Crace dreamt up the term to describe May’s ‘malfunctioning public appearances’. He has been following the Brexit dealings and political machinations of the Prime Minister in his witty daily sketch column in the Guardian.

Crace also writes the Guardian’s Digested Read column, which takes a sideways and shortened look at popular books of the day. His books include Harry’s Games: Inside the Mind of Harry Redknapp and The Digested Twenty-first Century.

Making a welcome return to the Festival is Lord Peter Hennessy, one of Britain's best-known historians, is Attlee Professor of History at Queen Mary, University of London. He is the author of Never Again: Britain 1945-51 (winner of the NCR and Duff Cooper Prizes), the bestselling The Prime Minister and The Secret State: Preparing For The Worst 1945-2010. He was made an independent crossbench life peer in 2010.

Joining Lord Hennessy and a first for the Festival is James Jinks.

James completed his PhD under Peter Hennessy at Queen Mary. His first book was 50 Years of the Polaris Sales Agreement, commissioned by Her Majesty's Government to mark 50 years of Polaris. He is now at work on A Very British Bomb, a history of the British nuclear deterrent.

Lord Hennessy and James Jinks will be talking about The Silent Deep, the first authoritative history of the Submarine Service from the end of the Second World War to the present. It gives the most complete account yet published of the development of Britain's submarine fleet, its capabilities, its weapons, its infrastructure, its operations and above all - from the testimony of many submariners and the first-hand witness of the authors - what life is like on board for the denizens of the silent deep.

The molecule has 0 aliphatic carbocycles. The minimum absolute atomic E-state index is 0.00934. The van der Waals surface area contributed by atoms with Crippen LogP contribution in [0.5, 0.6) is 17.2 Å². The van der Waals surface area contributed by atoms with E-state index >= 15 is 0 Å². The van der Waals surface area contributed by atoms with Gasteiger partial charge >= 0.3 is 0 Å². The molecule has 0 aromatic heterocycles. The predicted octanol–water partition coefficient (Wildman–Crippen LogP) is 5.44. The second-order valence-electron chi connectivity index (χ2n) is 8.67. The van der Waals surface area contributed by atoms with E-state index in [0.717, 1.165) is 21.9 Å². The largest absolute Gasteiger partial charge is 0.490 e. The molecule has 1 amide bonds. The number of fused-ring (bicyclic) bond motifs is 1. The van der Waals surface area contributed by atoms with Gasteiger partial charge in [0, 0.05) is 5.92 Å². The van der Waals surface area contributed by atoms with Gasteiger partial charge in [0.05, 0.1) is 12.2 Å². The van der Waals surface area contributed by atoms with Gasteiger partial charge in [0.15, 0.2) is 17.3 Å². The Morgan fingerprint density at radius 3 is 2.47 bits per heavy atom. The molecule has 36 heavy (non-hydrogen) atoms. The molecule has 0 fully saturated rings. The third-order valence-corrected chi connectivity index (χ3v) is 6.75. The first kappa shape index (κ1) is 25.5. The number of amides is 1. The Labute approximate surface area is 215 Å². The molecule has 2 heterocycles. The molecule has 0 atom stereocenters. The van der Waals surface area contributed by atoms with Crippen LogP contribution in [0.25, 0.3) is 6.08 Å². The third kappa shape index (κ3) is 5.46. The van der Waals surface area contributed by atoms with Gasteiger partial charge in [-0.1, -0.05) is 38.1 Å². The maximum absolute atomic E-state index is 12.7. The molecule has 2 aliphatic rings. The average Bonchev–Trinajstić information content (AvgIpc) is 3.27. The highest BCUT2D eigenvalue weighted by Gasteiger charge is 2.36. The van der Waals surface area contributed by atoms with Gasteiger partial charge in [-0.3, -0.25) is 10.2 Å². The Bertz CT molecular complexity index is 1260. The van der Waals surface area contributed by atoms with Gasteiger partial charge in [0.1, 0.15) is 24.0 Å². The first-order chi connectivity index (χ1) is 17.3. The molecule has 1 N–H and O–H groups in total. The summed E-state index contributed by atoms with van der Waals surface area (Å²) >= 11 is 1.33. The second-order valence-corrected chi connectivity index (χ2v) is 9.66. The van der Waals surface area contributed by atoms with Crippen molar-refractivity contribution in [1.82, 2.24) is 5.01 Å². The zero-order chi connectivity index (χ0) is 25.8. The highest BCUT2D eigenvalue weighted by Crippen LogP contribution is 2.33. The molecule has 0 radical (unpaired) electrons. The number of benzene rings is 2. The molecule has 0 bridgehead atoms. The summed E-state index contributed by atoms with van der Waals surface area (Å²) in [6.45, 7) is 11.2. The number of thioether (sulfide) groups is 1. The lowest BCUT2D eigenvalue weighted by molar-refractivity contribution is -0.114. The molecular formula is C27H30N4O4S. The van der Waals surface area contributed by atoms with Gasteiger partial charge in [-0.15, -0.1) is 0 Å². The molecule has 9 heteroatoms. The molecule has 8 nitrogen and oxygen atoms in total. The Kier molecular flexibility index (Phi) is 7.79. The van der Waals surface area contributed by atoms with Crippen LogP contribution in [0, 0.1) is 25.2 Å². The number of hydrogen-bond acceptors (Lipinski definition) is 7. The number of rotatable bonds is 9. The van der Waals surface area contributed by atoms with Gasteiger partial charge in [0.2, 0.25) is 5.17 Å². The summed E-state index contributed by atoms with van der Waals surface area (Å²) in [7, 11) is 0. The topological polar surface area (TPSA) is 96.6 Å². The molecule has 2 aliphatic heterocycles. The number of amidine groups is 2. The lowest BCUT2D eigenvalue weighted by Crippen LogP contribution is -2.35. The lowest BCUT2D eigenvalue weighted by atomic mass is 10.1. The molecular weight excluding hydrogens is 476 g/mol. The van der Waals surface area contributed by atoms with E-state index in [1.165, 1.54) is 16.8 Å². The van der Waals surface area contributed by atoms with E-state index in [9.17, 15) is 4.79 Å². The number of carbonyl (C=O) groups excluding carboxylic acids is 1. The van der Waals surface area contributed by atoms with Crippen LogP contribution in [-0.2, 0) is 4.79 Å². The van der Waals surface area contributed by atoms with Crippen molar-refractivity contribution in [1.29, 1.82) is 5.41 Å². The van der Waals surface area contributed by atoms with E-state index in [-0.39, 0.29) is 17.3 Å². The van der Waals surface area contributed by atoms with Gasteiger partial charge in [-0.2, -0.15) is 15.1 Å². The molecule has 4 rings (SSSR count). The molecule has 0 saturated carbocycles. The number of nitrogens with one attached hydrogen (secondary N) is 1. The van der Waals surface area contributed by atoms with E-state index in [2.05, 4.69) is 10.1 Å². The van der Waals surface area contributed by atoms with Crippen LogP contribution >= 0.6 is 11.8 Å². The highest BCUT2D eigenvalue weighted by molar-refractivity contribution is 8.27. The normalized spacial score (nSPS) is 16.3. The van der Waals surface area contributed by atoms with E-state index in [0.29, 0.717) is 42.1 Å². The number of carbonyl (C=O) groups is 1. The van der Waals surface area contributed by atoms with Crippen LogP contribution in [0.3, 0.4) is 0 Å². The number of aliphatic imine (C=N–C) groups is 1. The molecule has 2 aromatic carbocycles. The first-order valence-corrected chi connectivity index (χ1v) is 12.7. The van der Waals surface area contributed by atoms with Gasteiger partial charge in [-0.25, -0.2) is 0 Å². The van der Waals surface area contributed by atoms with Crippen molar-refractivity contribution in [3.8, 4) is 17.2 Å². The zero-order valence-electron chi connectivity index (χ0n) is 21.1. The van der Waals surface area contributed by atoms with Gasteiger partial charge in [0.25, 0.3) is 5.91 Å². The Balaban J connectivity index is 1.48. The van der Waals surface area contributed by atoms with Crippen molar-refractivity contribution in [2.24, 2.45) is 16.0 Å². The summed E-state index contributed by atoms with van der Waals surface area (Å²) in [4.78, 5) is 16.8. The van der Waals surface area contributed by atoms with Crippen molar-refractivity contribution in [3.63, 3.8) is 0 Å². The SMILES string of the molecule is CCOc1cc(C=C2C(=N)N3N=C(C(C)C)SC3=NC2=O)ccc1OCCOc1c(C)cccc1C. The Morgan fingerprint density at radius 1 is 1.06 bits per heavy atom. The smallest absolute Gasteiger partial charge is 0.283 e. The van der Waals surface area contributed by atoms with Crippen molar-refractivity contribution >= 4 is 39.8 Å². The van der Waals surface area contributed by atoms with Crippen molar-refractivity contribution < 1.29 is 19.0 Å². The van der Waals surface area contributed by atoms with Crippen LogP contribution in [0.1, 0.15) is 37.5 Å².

In 1990 the Cold War ended - but not for the Submarine Service. Since June 1969, it has been the last line of national defence, with the awesome responsibility of carrying Britain's nuclear deterrent. The story from Polaris to Trident - and now 'Successor' - is a central theme of the book. In the year that it is published, Russian submarines have once again been detected off the UK's shores. As Britain comes to decide whether to renew its submarine-carried nuclear deterrent, The Silent Deep provides an essential historical perspective.

Steven Dixon is one of the main presenters on Sky News, currently anchoring the channel's Sunrise programme.

Stephen relishes the challenge of breaking news and has been on air for many significant events. He was the first person in the world to break the news of the dreadful terrorist bomb attacks in London on the 7th of July 2005 and reported live from Russell Square in the following days.

Stephen anchored rolling coverage of the London Riots in 2011, as well as both the start of the NATO air assault in Libya and the fall of the Gaddafi regime in Tripoli.

He also anchored rolling coverage of breaking news in the aftermath of the car bomb attack at Glasgow airport in 2007, and broke the news of the capture of Saddam Hussein. Stephen is also accomplished at dealing with the lighter stories on the news agenda, regularly covering showbiz and movie news. He loves his newspaper reviews with guests, which are renowned for their light-hearted banter and good humour.

Gilbert Licudi QC, Minister for Tourism said, “This is already a great line up for this year’s Festival and we’ve only just started, with a further list of eminent speakers to come. The Festival is now established as benchmark for others in the English speaking world and the Government is committed in its support of this magnificent event.”